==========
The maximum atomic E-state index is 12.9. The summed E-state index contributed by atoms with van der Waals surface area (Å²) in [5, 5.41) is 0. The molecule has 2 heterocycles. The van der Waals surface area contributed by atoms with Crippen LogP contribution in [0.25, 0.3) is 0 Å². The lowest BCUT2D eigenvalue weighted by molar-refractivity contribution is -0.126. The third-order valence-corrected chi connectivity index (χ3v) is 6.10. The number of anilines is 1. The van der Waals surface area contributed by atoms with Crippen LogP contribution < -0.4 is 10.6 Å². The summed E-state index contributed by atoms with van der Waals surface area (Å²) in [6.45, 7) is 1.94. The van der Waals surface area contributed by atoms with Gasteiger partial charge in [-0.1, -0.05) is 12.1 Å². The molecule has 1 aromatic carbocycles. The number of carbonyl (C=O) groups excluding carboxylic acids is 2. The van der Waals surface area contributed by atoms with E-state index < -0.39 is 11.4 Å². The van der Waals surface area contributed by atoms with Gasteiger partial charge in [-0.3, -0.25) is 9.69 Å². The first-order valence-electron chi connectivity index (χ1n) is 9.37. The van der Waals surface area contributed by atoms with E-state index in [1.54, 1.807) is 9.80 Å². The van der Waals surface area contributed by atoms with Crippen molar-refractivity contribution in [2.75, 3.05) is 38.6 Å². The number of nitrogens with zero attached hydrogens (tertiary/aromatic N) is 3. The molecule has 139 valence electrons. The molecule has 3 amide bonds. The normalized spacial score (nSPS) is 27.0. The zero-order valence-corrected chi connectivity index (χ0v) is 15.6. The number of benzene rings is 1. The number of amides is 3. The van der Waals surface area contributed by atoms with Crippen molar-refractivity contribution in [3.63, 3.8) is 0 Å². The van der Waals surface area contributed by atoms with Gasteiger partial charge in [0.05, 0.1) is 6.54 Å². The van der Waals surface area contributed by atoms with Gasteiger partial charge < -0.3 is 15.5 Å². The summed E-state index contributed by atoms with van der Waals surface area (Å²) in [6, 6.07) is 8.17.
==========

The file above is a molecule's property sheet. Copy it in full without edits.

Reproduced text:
The maximum atomic E-state index is 12.9. The summed E-state index contributed by atoms with van der Waals surface area (Å²) in [5, 5.41) is 0. The molecule has 2 heterocycles. The van der Waals surface area contributed by atoms with Crippen LogP contribution in [0.25, 0.3) is 0 Å². The lowest BCUT2D eigenvalue weighted by molar-refractivity contribution is -0.126. The third-order valence-corrected chi connectivity index (χ3v) is 6.10. The number of anilines is 1. The van der Waals surface area contributed by atoms with Crippen LogP contribution < -0.4 is 10.6 Å². The summed E-state index contributed by atoms with van der Waals surface area (Å²) in [6.45, 7) is 1.94. The van der Waals surface area contributed by atoms with Gasteiger partial charge in [-0.1, -0.05) is 12.1 Å². The molecule has 1 aromatic carbocycles. The number of carbonyl (C=O) groups excluding carboxylic acids is 2. The van der Waals surface area contributed by atoms with E-state index < -0.39 is 11.4 Å². The van der Waals surface area contributed by atoms with Gasteiger partial charge in [-0.3, -0.25) is 9.69 Å². The first-order valence-electron chi connectivity index (χ1n) is 9.37. The van der Waals surface area contributed by atoms with E-state index in [1.54, 1.807) is 9.80 Å². The van der Waals surface area contributed by atoms with Crippen molar-refractivity contribution in [2.75, 3.05) is 38.6 Å². The number of nitrogens with zero attached hydrogens (tertiary/aromatic N) is 3. The molecule has 139 valence electrons. The molecule has 3 amide bonds. The normalized spacial score (nSPS) is 27.0. The zero-order valence-corrected chi connectivity index (χ0v) is 15.6. The number of benzene rings is 1. The number of amides is 3. The van der Waals surface area contributed by atoms with Crippen molar-refractivity contribution in [3.63, 3.8) is 0 Å². The van der Waals surface area contributed by atoms with Gasteiger partial charge in [0.05, 0.1) is 6.54 Å². The van der Waals surface area contributed by atoms with Gasteiger partial charge < -0.3 is 15.5 Å². The summed E-state index contributed by atoms with van der Waals surface area (Å²) in [6, 6.07) is 8.17.